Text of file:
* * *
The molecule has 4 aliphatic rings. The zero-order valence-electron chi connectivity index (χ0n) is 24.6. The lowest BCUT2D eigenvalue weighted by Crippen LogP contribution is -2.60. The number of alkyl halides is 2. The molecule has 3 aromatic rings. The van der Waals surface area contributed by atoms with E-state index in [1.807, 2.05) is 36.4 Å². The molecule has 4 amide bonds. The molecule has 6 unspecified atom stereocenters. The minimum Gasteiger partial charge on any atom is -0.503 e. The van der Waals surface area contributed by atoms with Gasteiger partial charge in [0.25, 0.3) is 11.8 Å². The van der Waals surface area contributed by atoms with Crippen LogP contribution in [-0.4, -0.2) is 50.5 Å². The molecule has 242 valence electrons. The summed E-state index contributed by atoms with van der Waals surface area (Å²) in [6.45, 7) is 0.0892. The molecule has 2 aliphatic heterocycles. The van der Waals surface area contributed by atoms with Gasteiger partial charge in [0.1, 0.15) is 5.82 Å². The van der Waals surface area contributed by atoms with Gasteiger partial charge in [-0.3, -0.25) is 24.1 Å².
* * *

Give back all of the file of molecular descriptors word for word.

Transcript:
The molecule has 4 aliphatic rings. The zero-order valence-electron chi connectivity index (χ0n) is 24.6. The lowest BCUT2D eigenvalue weighted by Crippen LogP contribution is -2.60. The number of alkyl halides is 2. The molecule has 3 aromatic rings. The van der Waals surface area contributed by atoms with E-state index in [1.807, 2.05) is 36.4 Å². The molecule has 4 amide bonds. The molecule has 6 unspecified atom stereocenters. The minimum Gasteiger partial charge on any atom is -0.503 e. The van der Waals surface area contributed by atoms with Gasteiger partial charge in [0.25, 0.3) is 11.8 Å². The van der Waals surface area contributed by atoms with Crippen LogP contribution in [-0.4, -0.2) is 50.5 Å². The molecule has 242 valence electrons. The summed E-state index contributed by atoms with van der Waals surface area (Å²) in [6.45, 7) is 0.0892. The molecule has 2 aliphatic heterocycles. The van der Waals surface area contributed by atoms with Gasteiger partial charge in [0.1, 0.15) is 5.82 Å². The van der Waals surface area contributed by atoms with Gasteiger partial charge in [-0.3, -0.25) is 24.1 Å².